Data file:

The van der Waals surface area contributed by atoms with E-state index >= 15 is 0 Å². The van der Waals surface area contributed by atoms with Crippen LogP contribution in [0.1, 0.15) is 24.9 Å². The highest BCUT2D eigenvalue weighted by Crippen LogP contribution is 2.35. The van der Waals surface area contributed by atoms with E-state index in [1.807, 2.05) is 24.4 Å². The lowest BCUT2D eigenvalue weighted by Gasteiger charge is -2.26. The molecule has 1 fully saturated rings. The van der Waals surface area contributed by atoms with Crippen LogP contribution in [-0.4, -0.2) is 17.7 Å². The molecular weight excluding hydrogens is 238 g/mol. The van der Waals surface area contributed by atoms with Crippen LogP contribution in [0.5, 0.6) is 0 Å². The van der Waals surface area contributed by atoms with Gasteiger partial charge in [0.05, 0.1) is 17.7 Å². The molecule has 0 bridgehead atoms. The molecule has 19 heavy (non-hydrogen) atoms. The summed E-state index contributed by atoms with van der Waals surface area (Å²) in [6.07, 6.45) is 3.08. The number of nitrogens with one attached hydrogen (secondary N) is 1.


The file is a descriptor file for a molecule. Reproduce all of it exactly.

The van der Waals surface area contributed by atoms with E-state index >= 15 is 0 Å². The van der Waals surface area contributed by atoms with Crippen LogP contribution in [0.1, 0.15) is 24.9 Å². The highest BCUT2D eigenvalue weighted by Crippen LogP contribution is 2.35. The van der Waals surface area contributed by atoms with E-state index in [1.807, 2.05) is 24.4 Å². The lowest BCUT2D eigenvalue weighted by Gasteiger charge is -2.26. The molecule has 1 fully saturated rings. The van der Waals surface area contributed by atoms with Crippen LogP contribution in [-0.4, -0.2) is 17.7 Å². The molecular weight excluding hydrogens is 238 g/mol. The van der Waals surface area contributed by atoms with Crippen LogP contribution in [0.5, 0.6) is 0 Å². The van der Waals surface area contributed by atoms with Gasteiger partial charge in [0.05, 0.1) is 17.7 Å². The molecule has 0 bridgehead atoms. The molecule has 19 heavy (non-hydrogen) atoms. The summed E-state index contributed by atoms with van der Waals surface area (Å²) in [6.07, 6.45) is 3.08. The number of nitrogens with one attached hydrogen (secondary N) is 1.